In conforming that Kelly is done for the week, CNN Business reports that one of their sources claims Kelly is "unlikely to return later," so Wednesday's episode may well be the last new episode of "Megyn Kelly Today." NBC has not yet responded to TooFab's request for comment about Kelly's future with "Today."
The backlash from her initial comments had already carried into next week's scheduled shows, with Netflix confirming that several cast-members of "House of Cards" have pulled out of a planned appearance next week, as reported by Deadline. It remains to be seen if other guests will follow suit, or if there will even be a show to cancel on.
While Kelly had reportedly been talking to the network about getting back into more hard-hitting political news, the public condemnation of her words by NBC News chairman Andy Lack only complicates matters further. "There is no other way to put this but I condemn those remarks, there is no place on our air or in this workplace for them," Lack said in a town hall discussion Wednesday night, as Deadline reports.
Lack concluded his comments on the matter by saying, "My highest priority remains, and as we sort through this with Megyn, let there be no doubt that this is a workplace in which you need to be proud and in which we respect each other in all the ways we know is foundational to who we are."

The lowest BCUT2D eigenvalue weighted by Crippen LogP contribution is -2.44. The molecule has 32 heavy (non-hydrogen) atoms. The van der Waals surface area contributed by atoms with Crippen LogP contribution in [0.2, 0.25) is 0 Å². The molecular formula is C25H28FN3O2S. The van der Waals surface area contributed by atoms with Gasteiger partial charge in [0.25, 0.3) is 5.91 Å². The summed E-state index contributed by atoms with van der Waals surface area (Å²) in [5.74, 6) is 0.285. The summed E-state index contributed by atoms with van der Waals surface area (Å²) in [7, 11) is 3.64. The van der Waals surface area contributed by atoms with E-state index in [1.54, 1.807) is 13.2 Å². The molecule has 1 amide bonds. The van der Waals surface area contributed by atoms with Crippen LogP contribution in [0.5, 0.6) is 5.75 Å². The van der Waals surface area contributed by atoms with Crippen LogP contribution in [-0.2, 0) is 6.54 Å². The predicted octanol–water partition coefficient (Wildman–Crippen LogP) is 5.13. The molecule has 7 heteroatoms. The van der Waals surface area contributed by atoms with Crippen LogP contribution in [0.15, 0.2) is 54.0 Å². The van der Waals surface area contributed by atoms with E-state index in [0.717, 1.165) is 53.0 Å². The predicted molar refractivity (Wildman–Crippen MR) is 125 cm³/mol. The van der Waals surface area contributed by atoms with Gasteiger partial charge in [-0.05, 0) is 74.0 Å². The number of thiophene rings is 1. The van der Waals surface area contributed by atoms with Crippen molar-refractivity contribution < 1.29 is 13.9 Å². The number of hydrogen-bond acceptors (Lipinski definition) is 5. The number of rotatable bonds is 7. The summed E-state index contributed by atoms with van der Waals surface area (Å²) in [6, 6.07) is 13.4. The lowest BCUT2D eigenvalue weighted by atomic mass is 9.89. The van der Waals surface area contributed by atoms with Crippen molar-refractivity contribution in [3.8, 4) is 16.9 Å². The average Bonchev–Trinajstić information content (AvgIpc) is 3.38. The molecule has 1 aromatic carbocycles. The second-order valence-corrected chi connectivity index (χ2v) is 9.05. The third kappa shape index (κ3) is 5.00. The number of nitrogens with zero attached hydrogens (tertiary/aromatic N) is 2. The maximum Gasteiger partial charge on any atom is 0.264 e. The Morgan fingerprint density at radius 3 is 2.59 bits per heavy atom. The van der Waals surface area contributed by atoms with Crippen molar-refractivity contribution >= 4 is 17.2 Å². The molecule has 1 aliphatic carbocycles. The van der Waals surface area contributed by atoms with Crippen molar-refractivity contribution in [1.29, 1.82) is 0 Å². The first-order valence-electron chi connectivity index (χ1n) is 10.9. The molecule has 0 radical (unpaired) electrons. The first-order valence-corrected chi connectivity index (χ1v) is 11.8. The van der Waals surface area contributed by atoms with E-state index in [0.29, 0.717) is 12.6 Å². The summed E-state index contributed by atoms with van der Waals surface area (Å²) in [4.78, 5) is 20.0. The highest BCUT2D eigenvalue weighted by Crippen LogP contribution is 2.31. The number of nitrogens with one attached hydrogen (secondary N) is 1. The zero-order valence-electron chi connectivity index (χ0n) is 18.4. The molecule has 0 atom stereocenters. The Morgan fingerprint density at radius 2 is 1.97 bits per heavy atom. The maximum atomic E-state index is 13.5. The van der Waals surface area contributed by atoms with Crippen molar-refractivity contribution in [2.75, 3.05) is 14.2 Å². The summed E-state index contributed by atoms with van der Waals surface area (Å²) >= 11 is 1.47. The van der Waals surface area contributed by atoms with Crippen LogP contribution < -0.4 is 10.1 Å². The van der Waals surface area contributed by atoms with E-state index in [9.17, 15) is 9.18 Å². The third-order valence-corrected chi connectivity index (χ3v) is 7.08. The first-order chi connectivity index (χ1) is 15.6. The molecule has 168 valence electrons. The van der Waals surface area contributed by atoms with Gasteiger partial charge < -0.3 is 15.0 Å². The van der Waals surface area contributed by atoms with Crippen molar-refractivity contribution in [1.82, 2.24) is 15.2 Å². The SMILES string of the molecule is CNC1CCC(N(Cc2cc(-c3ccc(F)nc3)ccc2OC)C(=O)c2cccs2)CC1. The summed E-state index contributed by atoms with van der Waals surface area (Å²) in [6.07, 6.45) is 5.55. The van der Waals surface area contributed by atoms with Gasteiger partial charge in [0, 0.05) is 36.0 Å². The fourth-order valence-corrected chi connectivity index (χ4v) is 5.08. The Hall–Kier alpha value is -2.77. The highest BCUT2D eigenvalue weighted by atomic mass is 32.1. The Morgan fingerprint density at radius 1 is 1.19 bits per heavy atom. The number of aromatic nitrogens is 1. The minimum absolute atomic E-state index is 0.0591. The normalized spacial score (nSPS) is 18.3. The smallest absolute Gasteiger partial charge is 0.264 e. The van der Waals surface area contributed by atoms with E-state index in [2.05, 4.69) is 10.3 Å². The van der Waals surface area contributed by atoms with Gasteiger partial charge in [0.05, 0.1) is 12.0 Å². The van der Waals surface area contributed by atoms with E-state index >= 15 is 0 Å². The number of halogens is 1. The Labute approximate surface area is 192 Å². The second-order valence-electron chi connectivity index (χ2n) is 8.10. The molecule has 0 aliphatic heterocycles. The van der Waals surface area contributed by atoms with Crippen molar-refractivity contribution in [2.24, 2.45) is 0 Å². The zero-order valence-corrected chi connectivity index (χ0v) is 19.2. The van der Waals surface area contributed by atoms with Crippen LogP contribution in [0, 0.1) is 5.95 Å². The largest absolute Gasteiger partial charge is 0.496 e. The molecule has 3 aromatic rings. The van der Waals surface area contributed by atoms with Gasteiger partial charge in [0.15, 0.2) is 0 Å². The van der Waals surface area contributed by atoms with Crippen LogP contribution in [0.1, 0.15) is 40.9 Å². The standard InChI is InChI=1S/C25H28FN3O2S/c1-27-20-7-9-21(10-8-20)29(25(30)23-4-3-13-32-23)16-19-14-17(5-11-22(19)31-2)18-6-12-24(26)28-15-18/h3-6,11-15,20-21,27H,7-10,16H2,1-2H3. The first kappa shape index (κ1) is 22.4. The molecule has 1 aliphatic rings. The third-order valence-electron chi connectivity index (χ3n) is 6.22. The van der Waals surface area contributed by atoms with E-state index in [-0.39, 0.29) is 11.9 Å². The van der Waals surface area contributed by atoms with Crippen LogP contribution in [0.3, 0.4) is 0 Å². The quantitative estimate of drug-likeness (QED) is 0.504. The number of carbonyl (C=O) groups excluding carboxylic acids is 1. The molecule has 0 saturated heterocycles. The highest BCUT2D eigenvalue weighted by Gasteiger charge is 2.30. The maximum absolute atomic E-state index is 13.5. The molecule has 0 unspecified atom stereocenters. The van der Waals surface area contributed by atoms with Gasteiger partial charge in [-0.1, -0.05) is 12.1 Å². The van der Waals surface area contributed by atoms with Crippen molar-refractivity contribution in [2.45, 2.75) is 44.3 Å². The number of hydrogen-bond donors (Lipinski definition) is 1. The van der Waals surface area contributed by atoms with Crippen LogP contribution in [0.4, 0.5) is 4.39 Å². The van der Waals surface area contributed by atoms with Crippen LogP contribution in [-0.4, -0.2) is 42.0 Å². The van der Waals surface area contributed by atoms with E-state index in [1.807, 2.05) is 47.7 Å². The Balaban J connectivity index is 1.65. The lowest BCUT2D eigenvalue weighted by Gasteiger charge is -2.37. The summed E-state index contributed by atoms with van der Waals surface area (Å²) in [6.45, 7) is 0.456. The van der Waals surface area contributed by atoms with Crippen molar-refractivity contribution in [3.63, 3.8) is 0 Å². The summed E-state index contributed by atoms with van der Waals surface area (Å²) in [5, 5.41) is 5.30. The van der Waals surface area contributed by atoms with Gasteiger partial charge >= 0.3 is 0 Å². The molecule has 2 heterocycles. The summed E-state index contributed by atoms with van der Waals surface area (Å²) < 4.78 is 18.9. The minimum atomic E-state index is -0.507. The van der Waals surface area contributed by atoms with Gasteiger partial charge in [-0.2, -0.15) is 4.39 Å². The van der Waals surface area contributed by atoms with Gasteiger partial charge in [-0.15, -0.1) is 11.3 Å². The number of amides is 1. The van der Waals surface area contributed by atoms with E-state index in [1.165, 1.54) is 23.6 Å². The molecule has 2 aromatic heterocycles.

With the loss of representation from an agency, THR says that Kelly has hired a Hollywood litigator amid reports that she and NBC had already begun discussions to wind her show down by December.
Hiring a lawyer at this stage could indicate Kelly is preparing for a legal battle should NBC just want to phase her out completely rather than shift her into a role that would allow her to deal with more serious news, as she's reportedly been negotiating. Clearly things are in turmoil for Kelly right now with a lot of uncertainty about what the future might hold.
Prior to her televised apology, Kelly had sent an internal email on Tuesday night apologizing to the staff at NBC for her insensitive comments. But Al Roker took her to task for that, saying on-air, "The fact is, while she apologized to the staff, she owes a bigger apology to folks of color around the country, because this is a history, going back to the 1830s minstrel shows, to demean and denigrate a race."
Those comments came before Kelly's own on-air apology during her show. "I was wrong and I am sorry," Kelly said. "One of the great parts of sitting in this chair each day is getting to discuss different points of view.
"Sometimes I talk and sometimes I listen, and yesterday I learned. I learned that given the history of blackface being used in awful ways by racists in this country, it is not okay for that to be part of any costume, Halloween or otherwise."
Kelly's studio audience gave her a standing ovation for her apology, but it remains to be seen if it will be enough to salvage her career at NBC News.